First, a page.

In its decision in the case of De Kok v. the Netherlands (application no. 1443/19) the European Court of Human Rights has, unanimously, declared the application inadmissible. The decision is final. The applicant complained about the obligation to buy basic health insurance in the Netherlands and the consequences of his not having done so. The Court did not express itself on the applicability of Article 8. Assuming that there had been an interference under that Article, it found, in particular, that in order to ensure affordable healthcare by means of collective solidarity the State had legitimate reasons for obliging citizens to take out health insurance under Article 8 (right to respect for private and family life) of the European Convention on Human Rights and Article 1 of Protocol No. 1 (protection of property) to the European Convention. It also rejected complaints under Articles 9 (freedom of thought, conscience and religion) and 6 (right to a fair trial).
The applicant, Cedric Anakha de Kok, is a Dutch national who was born in 1995 and lives in Rotterdam (the Netherlands).
In the Netherlands it is compulsory to take out at least basic health insurance (basispakket), which covers, among other things, GP care, specialist care, hospitalisation, and conventional medication. It is also possible to take out supplementary health insurance (aanvullende ziektekostenverzekering), which might cover, for instance, homeopathic treatment.
The main reason for the obligation is solidarity and burden sharing. The obligation is laid down in law and enforced by means of fines and the taking out of health insurance on behalf of individuals who refuse to comply with it.
In 2015, Mr De Kok was fined by the National Healthcare Institute (Zorginstituut Nederland) for not having basic health insurance. He objected, but the Institute dismissed that objection, with reference to the principle of solidarity. It pointed to the fact that individuals with a conscientious objection to all forms of insurance may pay additional tax in lieu, and noted that this was not Mr De Kok’s case. A second fine followed in 2016.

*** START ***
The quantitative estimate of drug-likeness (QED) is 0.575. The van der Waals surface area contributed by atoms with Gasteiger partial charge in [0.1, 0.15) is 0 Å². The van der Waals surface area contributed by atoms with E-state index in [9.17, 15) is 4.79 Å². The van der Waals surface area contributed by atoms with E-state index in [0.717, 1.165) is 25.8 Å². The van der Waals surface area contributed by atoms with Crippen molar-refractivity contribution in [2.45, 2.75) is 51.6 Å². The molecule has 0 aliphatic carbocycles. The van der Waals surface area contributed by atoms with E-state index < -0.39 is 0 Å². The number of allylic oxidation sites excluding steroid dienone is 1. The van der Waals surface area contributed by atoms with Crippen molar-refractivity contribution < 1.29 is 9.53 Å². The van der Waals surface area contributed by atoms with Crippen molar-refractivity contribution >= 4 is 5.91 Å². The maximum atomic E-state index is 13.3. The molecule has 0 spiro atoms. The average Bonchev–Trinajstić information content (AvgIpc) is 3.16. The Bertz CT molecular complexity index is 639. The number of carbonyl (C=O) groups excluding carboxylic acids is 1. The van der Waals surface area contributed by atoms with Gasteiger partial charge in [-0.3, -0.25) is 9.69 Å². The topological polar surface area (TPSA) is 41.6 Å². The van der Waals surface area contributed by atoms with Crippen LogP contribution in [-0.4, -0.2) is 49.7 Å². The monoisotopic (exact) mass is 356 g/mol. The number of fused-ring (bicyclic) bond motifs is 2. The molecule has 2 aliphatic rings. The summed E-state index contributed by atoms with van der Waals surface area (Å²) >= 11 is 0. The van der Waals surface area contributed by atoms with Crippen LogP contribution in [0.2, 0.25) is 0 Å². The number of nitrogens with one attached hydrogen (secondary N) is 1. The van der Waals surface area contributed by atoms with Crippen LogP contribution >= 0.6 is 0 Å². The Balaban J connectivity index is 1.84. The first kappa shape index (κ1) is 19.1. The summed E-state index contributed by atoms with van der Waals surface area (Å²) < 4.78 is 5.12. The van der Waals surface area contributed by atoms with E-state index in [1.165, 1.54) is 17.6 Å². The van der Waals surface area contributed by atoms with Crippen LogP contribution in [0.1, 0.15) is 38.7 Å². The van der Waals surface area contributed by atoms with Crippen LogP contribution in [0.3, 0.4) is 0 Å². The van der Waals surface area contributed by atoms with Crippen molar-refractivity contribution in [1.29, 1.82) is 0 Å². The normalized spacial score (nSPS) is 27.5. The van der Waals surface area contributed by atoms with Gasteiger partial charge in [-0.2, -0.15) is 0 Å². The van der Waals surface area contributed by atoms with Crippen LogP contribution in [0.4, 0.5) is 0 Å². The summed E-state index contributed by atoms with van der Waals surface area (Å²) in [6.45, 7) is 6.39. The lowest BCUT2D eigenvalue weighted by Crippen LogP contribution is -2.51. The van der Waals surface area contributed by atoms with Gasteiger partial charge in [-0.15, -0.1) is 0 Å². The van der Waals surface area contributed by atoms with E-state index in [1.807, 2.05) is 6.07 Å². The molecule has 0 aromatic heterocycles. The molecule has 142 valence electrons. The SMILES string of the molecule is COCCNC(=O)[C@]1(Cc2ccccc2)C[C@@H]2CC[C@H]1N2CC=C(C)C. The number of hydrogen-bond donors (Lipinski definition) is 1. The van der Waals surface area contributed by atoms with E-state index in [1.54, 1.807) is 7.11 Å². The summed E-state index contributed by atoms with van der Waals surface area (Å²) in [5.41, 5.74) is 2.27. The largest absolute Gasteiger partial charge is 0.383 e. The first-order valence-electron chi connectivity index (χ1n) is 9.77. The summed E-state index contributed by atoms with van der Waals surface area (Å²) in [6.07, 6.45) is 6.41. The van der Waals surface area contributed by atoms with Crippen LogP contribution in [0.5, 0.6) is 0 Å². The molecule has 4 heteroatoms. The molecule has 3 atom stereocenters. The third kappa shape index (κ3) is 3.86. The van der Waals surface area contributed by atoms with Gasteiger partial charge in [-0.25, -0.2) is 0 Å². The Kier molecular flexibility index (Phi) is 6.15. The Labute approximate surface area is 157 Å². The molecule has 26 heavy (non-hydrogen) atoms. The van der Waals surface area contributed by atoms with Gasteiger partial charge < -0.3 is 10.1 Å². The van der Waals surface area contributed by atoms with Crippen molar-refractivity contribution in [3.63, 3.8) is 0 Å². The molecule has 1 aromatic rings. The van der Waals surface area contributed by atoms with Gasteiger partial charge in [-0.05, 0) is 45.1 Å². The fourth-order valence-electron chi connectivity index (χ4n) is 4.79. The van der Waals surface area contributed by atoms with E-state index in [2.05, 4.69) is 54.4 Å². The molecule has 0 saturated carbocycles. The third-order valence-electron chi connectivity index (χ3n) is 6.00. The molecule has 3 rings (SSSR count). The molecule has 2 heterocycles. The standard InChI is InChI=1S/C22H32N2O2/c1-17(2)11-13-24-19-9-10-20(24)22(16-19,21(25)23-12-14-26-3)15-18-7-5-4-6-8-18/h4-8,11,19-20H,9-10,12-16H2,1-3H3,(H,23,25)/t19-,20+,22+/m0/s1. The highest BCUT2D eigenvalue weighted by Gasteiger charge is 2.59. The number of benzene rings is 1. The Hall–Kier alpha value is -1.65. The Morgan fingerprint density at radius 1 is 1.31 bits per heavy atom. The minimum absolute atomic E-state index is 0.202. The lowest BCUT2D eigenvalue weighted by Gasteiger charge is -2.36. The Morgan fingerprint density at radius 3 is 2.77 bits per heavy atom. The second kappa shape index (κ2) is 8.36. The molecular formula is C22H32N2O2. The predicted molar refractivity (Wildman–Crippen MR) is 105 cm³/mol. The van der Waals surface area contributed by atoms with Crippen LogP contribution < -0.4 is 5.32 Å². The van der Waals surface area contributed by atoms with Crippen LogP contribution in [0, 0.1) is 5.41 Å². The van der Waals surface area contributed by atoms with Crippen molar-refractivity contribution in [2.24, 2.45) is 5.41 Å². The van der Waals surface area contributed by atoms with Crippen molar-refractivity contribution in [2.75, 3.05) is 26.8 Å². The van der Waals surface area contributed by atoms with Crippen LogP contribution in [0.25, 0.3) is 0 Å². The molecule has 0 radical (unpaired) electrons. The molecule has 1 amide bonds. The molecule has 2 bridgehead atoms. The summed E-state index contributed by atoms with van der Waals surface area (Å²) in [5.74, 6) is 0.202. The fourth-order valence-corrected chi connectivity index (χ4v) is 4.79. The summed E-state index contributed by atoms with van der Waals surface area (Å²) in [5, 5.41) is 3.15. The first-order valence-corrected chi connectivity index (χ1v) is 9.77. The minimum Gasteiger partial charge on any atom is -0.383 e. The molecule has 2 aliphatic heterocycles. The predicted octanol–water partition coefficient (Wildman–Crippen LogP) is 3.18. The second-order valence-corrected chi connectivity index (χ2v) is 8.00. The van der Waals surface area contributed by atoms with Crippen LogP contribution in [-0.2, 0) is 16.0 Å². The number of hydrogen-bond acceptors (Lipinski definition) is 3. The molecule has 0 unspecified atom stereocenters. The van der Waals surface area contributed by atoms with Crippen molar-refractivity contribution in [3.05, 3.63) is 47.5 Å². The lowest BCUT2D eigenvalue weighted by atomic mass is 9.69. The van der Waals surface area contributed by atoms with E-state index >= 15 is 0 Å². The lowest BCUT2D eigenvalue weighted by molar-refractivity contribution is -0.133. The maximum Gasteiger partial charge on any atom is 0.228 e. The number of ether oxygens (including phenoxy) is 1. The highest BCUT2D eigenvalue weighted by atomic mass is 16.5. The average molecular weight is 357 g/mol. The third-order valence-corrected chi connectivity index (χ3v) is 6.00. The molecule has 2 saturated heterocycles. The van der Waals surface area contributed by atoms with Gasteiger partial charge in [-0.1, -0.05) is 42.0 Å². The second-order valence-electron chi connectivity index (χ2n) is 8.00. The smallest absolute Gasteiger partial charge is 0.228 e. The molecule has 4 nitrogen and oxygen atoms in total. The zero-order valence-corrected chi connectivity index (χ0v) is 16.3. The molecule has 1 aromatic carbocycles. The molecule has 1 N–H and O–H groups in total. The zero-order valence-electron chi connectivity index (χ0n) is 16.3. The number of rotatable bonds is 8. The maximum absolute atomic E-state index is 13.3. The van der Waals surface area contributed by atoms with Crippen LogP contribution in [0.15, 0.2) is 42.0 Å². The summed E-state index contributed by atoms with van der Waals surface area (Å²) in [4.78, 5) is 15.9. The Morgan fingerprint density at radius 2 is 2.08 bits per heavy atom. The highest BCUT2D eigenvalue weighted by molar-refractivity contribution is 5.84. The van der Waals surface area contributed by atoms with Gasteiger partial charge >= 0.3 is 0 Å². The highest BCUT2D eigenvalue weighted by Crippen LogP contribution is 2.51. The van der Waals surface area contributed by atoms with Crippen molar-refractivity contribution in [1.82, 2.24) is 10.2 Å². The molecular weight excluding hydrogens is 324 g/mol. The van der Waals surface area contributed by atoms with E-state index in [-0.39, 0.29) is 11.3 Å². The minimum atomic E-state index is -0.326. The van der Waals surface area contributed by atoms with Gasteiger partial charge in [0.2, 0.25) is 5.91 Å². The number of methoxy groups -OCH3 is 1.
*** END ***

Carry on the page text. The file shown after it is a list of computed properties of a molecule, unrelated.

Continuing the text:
Following this, the National Healthcare Institute took out basic health insurance on behalf of Mr De Kok at a cost to him of € 122.33 per month.
The applicant took proceedings to the courts, but his appeal was dismissed by the Zeeland-West-Brabant Regional Court. It held that the obligation to take out health insurance did not contravene Mr De Kok’s rights under Article 8 of the Convention and Article 1 of Protocol No. 1 or, in so far as applicable, Article 9 of the Convention. That judgment was upheld by the Central Appeals Tribunal.
Complaints, procedure and composition of the Court
The application was lodged with the European Court of Human Rights on 10 December 2018.
Relying, in particular, on Articles 8 (right to respect for private and family life) and 9 (freedom of thought, conscience and religion) and Article 1 of Protocol No. 1 (protection of property), Mr De Kok complained about the obligation to take out health insurance, stating that he would prefer to pay only for homeopathic remedies rather than sharing the collective burden of conventional medical treatment covered by the basic insurance. He complained that he had been forced to take out basic health insurance contrary to his beliefs, with an opt-out only for those with conscientious objections to all forms of insurance, which had not been his case. He also complained that the obligation had interfered with his right to use his money as he saw fit.